15 April 2019: We published the PRA's Annual Business Plan 2019, which included an update on structural reform.
1 January 2019: Today, structural reform requirements came into effect for banks with more than £25 billion of retail deposits. For further details on structural reform and the policy issued to date please see below.
13 December 2018: We published Policy Statement 32/18 ‘The system risk buffer: Updates to the Statement of Policy’ and an updated Statement of Policy ‘The PRA's approach to the implementation of the systemic risk buffer’.
5 December 2018: We published Policy Statement 30/18 ‘Regulatory reporting: Responses to CP16/18’, updated SS34/15 ‘Guidelines for completing regulatory reports’ and SS32/15 ‘Pillar 2 reporting, including instructions for completing data items FSA071 to FSA082, and PRA 111’. This includes links to templates and instructions which have been updated to reflect their application to ring-fenced bodies, also available on the Regulatory reporting – banking sector page.
26 November 2018: We published ‘From construction to maintenance: patrolling the ring-fence’ a speech by James Proudman, Executive Director of UK Deposit Takers Supervision, about ring-fencing and its implications for the banks and the PRA.
22 November 2018: We published Consultation Paper 29/18 ‘The systemic risk buffer: Updates to the Statement of Policy’. Given the minor nature of the proposed updates, this consultation closes on Thursday 6 December 2018.
14 November 2018: We published Policy Statement 28/18 ‘UK leverage ratio: Applying the framework to systemic ring-fenced bodies and reflecting the systemic risk buffer’. This includes:
- final rules for the Leverage Ratio, Public Disclosure, Reporting Leverage Ratio, and Ring-fenced Bodies Parts of the PRA Rulebook;
- updated Supervisory Statement (SS) 45/15 ‘The UK leverage ratio framework’;
- updated SS46/15 ‘UK leverage ratio: instructions for completing data items FSA083’; and
- FSA083 Leverage Ratio Reporting template, and reporting instructions, available on the Regulatory reporting – banking sector webpage.
We have also published ‘Additional Leverage Ratio Buffer Model Requirements’ on the SS45/15 webpage.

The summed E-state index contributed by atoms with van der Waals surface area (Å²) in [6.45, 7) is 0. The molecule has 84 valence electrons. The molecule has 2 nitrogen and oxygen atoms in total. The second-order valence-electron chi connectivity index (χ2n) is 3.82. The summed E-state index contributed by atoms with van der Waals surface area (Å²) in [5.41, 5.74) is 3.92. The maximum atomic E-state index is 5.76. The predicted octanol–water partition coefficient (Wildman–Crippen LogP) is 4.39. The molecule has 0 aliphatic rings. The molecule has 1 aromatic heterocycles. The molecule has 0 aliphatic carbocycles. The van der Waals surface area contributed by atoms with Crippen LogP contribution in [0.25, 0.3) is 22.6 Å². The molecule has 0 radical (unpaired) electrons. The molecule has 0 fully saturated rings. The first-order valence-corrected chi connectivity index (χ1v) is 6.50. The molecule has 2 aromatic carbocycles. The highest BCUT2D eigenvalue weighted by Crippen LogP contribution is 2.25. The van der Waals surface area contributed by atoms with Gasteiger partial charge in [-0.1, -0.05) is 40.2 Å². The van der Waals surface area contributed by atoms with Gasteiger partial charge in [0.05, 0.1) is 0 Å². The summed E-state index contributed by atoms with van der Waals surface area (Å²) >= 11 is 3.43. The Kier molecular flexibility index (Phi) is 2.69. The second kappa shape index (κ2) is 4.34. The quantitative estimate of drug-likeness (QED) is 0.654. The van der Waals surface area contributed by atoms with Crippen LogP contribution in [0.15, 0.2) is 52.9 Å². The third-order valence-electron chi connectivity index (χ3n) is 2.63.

The changes to the rules and expectations, and all other materials published today, will take effect from Tuesday 1 January 2019.
31 October 2018: We published the ‘Ring-fencing: Summary of regulatory reporting requirements’ pack which summarises the new regulatory reporting, and reporting system requirements in relation to ring-fencing. The pack is aimed at UK banking groups in scope of structural reform requirements that will be required to submit ring-fencing regulatory returns from 1 January 2019.
12 September 2018: We published Consultation Paper (CP) 19/18 ‘Regulatory Reporting: EBA Taxonomy 2.9’. This CP sets out proposals to update certain PRA reporting requirements to reflect relevant proposals made by the European Banking Authority (EBA) in its open consultations on changes to the Implementing Technical Standards (ITS) on Supervisory Reporting.
This consultation closes on Wednesday 12 December 2018. The PRA invites feedback on the proposals set out in this consultation. Please address any comments or enquiries to CP19_18@bankofengland.co.uk.
3 July 2018: We published Consultation Paper (CP) 14/18 'UK leverage ratio: Applying the framework to systemic ring-fenced bodies and reflecting the systemic risk buffer'. The CP proposes to apply the systemic risk buffer (SRB) framework in the UK leverage ratio framework.
This consultation closes on Tuesday 25 September 2018.The PRA invites feedback on the proposals set out in this consultation. Please address any comments or enquiries to CP14_18@bankofengland.co.uk.
23 February 2018: We published updated versions of RFB001 to RFB008 instructions. The ‘Units’ section in each set of reporting instructions has been updated to clarify the precision required for reporting. The updated instructions can be found on Regulatory reporting – banking sector.
22 February 2018: We published updated details of banks’ ring-fencing transfer scheme court dates and the case reference numbers for each scheme:
For more information on how to serve written statements (objections) to the PRA on RFTS, see Written statements to the PRA on RFTS.
12 February 2018: We published updated details of banks’ ring-fencing transfer scheme court dates. This was updated on Thursday 22 February, and is available above.
7 February 2018: We issued a modification by consent of Fitness and Propriety 2.7 so that firms subject to ring-fencing may apply to be exempt from having to obtain regulatory references from firms outside their group in respect of certain intragroup employee transfers linked to ring-fencing transfers.
10 November 2017: We published updated details of banks’ ring-fencing transfer scheme court dates. This was updated on Monday 12 February, and is available above.
18 October 2017: We published updated details of banks’ ring-fencing transfer scheme court dates. This was updated on Friday 10 November, and is available above.
18 September 2017: The Bank published a public working draft (PWD) of the standalone ring-fencing taxonomy that will make up part of v3.0 of the Bank of England Banking XBRL Taxonomy, alongside related technical artefacts. This follows Policy Statement 3/17 ‘The implementation of ring-fencing: reporting and residual matters – responses to CP25/16 and Chapter 5 of CP36/16’. See the Taxonomy section in the Regulatory Reporting - banking webpage for more information. The PRA also confirms that the GABRIEL system will be used to collect ring-fencing reporting data.
15 September 2017: We published details of banks' ring-fencing transfer scheme court dates. This was updated on Friday 10 November, and is available above.
For more information see 'Implementing structural reform' above.
20 July 2017: We published PS19/17 'Responses to CP2/17 Occasional Consultation Paper’ which includes policy on structural reform, including updated RFB001 to RFB008 templates and instructions.